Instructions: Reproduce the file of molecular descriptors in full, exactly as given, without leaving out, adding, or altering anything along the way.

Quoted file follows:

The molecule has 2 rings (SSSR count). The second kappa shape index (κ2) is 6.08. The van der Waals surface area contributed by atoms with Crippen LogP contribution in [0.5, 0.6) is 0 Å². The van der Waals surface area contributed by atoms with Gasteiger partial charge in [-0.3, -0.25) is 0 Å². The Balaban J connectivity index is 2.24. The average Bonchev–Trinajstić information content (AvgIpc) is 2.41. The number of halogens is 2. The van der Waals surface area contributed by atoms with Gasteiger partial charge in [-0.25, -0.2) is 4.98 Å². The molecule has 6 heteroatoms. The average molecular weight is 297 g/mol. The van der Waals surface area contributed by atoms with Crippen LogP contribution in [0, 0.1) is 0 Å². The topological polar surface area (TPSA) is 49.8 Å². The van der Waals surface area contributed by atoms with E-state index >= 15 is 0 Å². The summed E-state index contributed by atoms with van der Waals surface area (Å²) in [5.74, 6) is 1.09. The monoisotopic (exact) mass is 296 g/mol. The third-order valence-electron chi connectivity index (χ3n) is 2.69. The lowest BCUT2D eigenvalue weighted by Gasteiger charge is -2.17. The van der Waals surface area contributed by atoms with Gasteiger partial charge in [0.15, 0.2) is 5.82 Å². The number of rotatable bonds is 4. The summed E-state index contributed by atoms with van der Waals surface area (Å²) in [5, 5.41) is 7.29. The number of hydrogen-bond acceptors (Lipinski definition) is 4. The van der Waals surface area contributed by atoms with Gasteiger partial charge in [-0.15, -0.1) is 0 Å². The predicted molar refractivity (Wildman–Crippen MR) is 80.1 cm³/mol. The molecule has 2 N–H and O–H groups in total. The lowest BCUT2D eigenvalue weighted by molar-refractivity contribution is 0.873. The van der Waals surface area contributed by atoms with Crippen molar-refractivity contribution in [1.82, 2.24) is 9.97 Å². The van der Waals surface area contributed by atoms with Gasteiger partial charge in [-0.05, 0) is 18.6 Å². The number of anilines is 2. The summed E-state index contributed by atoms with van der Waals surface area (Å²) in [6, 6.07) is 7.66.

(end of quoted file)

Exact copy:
The molecule has 2 rings (SSSR count). The second kappa shape index (κ2) is 6.08. The van der Waals surface area contributed by atoms with Crippen LogP contribution in [0.5, 0.6) is 0 Å². The van der Waals surface area contributed by atoms with Gasteiger partial charge in [-0.3, -0.25) is 0 Å². The Balaban J connectivity index is 2.24. The average Bonchev–Trinajstić information content (AvgIpc) is 2.41. The number of halogens is 2. The van der Waals surface area contributed by atoms with Gasteiger partial charge in [-0.25, -0.2) is 4.98 Å². The molecule has 6 heteroatoms. The average molecular weight is 297 g/mol. The van der Waals surface area contributed by atoms with Crippen LogP contribution in [0, 0.1) is 0 Å². The topological polar surface area (TPSA) is 49.8 Å². The van der Waals surface area contributed by atoms with E-state index >= 15 is 0 Å². The summed E-state index contributed by atoms with van der Waals surface area (Å²) in [5.74, 6) is 1.09. The monoisotopic (exact) mass is 296 g/mol. The third-order valence-electron chi connectivity index (χ3n) is 2.69. The lowest BCUT2D eigenvalue weighted by Gasteiger charge is -2.17. The van der Waals surface area contributed by atoms with Gasteiger partial charge in [0.15, 0.2) is 5.82 Å². The number of rotatable bonds is 4. The summed E-state index contributed by atoms with van der Waals surface area (Å²) in [5, 5.41) is 7.29. The number of hydrogen-bond acceptors (Lipinski definition) is 4. The van der Waals surface area contributed by atoms with Gasteiger partial charge in [-0.15, -0.1) is 0 Å². The predicted molar refractivity (Wildman–Crippen MR) is 80.1 cm³/mol. The molecule has 2 N–H and O–H groups in total. The lowest BCUT2D eigenvalue weighted by molar-refractivity contribution is 0.873. The van der Waals surface area contributed by atoms with Crippen molar-refractivity contribution in [1.82, 2.24) is 9.97 Å². The van der Waals surface area contributed by atoms with Gasteiger partial charge in [-0.05, 0) is 18.6 Å². The number of anilines is 2. The summed E-state index contributed by atoms with van der Waals surface area (Å²) in [6, 6.07) is 7.66.